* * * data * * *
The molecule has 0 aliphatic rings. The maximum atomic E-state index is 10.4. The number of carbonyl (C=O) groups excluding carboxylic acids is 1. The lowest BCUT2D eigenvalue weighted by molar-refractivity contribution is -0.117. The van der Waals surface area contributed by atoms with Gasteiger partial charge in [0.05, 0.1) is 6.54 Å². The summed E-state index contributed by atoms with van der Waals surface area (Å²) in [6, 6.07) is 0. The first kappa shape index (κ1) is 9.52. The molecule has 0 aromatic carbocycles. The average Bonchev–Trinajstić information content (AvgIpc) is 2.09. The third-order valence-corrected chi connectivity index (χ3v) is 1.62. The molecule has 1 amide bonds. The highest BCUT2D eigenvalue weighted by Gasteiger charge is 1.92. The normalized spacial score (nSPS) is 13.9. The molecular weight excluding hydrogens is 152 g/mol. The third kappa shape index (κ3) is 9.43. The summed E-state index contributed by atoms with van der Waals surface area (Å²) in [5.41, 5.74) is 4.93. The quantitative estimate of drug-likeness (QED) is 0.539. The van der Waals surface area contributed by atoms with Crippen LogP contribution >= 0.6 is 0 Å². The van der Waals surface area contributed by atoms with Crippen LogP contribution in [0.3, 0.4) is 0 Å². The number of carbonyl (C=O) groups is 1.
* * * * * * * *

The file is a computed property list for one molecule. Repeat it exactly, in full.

The molecule has 0 aliphatic rings. The maximum atomic E-state index is 10.4. The number of carbonyl (C=O) groups excluding carboxylic acids is 1. The lowest BCUT2D eigenvalue weighted by molar-refractivity contribution is -0.117. The van der Waals surface area contributed by atoms with Gasteiger partial charge in [0.05, 0.1) is 6.54 Å². The summed E-state index contributed by atoms with van der Waals surface area (Å²) in [6, 6.07) is 0. The first kappa shape index (κ1) is 9.52. The molecule has 0 aromatic carbocycles. The average Bonchev–Trinajstić information content (AvgIpc) is 2.09. The third-order valence-corrected chi connectivity index (χ3v) is 1.62. The molecule has 1 amide bonds. The highest BCUT2D eigenvalue weighted by Gasteiger charge is 1.92. The normalized spacial score (nSPS) is 13.9. The molecular weight excluding hydrogens is 152 g/mol. The third kappa shape index (κ3) is 9.43. The summed E-state index contributed by atoms with van der Waals surface area (Å²) in [5.41, 5.74) is 4.93. The quantitative estimate of drug-likeness (QED) is 0.539. The van der Waals surface area contributed by atoms with Crippen LogP contribution >= 0.6 is 0 Å². The van der Waals surface area contributed by atoms with Crippen LogP contribution in [0.3, 0.4) is 0 Å². The number of carbonyl (C=O) groups is 1.